“But healing is not some linear, simple thing,” she said. “The lasting effects of rape are pernicious as they hack silently away at the daily efforts one tries to make toward a life with meaning. “

She called the Church of Scientology Masterson’s “enabler and protector” and said she had been “a brainwashed member for seven years at the time of the assault.”

At first, she said, she stayed quiet. But in the wake of the #MeToo movement, she said “I could not sit with this secret and tough it out knowing you’d strike again, knowing the danger women were in and that many others needed justice too.”

“In my heart, I had no choice but to come forward,” she said. “And because of already having been threatened with Scientology’s strict policies against reporting members to law enforcement, and deliberately being shown their extensive policies in exacting ruinous punishment on defectors who speak out against its prized members— I decided to report my rape to law enforcement anyway, with the full understanding that my life could be demolished again in a new way for doing so.”

Since then, she said, “I have been terrorized, harassed.”

“But I don’t regret it,” she said. “You disfigured my life. You stole some crucial pieces of my self-worth and lessened my capacity for joy. You made every part of me turn on myself.”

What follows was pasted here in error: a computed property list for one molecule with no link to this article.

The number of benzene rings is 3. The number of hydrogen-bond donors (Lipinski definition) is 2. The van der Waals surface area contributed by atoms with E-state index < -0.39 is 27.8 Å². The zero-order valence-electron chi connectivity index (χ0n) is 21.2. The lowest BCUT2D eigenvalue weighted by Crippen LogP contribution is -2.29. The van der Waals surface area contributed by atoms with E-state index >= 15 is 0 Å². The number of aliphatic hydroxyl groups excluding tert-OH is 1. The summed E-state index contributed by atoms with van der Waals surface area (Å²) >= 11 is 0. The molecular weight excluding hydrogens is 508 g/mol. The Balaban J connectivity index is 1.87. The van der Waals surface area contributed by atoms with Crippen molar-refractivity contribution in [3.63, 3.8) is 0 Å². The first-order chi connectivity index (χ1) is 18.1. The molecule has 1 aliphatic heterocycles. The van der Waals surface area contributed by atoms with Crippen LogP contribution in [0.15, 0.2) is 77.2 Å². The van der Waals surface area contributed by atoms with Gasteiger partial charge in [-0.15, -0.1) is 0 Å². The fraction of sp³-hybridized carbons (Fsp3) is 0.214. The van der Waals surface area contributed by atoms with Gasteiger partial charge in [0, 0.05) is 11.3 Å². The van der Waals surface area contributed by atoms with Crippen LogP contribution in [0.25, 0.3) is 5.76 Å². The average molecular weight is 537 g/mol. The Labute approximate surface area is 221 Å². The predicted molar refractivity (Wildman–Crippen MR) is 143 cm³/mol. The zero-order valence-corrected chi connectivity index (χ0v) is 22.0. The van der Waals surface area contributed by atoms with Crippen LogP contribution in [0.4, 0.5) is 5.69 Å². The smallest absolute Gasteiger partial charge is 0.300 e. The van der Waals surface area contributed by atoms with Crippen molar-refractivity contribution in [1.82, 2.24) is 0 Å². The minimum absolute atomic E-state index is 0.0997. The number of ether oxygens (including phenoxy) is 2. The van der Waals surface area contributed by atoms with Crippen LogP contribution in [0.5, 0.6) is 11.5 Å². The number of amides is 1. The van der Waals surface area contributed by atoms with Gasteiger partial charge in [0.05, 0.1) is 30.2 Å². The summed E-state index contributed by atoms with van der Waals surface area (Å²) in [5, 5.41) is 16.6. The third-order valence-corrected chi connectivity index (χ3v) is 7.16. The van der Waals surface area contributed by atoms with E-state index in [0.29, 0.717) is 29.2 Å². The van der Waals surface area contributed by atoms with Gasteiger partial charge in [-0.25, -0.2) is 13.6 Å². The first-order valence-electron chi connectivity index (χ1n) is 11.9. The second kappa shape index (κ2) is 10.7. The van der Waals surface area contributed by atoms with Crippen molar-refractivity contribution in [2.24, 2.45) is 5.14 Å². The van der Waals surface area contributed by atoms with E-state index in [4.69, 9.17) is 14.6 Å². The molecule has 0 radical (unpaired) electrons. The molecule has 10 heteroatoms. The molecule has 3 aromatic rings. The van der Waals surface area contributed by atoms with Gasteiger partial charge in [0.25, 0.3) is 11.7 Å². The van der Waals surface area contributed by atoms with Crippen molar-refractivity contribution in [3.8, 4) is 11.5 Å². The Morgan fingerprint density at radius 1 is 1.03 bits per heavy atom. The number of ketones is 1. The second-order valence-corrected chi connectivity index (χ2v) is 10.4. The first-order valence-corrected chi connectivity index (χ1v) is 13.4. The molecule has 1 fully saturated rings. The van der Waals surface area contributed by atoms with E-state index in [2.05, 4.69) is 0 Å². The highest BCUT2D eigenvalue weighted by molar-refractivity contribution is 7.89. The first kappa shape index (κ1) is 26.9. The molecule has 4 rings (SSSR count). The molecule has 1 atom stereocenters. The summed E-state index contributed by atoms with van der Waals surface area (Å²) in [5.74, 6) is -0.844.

An actor, Jane Doe #2 said her career “nose-dived within a couple months after the rape.”

“Your heinous attack on me snuck its way through my body and my experiences so stealthily, hijacking the life I was building diligently for myself,” she said.

Still, she said, “It is worth noting, since I know you take pride in hurting women, that you never took my integrity.”

In closing, Jane Doe #2 said she forgave Masterson but added: “Your sickness is no longer my burden to bear.”

Jane Doe #3 told the court that she regularly wrestled with this question: “How can I tell anyone that I had gotten myself in a situation where I was regularly mentally and emotionally abused, and raped repeatedly?”

Masterson was both “charming” and controlling and when she began her relationship with the actor she was “an 18-year-old girl with very little life experience.”

“He’d hurt me. He’d ignore me. I’d grovel at his feet apologizing to him for what he did to hurt me. Then he’d show me kindness,” she said.

As a result, Jane Doe #3 said she’s spent most of her life “viewing my body as a crime scene.”

“When you’re raped, it’s not your surface that’s been most defiled,” she said. “It damages you on a cellular level.”

Jane Doe #3 said she has been married for 14 years but can’t bear to sleep beside her husband because of what happened.

“I regularly wake up with deep bruises and scratches on my hands and arms,” she said. “In 2017, I punched a hole in the wall behind my bed during my sleep. I’m always fighting monsters.”

Diana Dasrath reported from Los Angeles, Corky Siemaszko from New York City.

This article was originally published on

free coins tiktok generator
tiktok coins generator free coins tiktok
tiktok coins generator free coins tiktok
tiktok coins generator free coinstiktok coins generator free coins tiktok
tiktok coins generator free coins tiktok 2023
tiktok coins generator free coins tiktok tiktok coins generator free coins tiktok
tiktok coins
free zems
free spins

Leave a Reply

Your email address will not be published. Required fields are marked *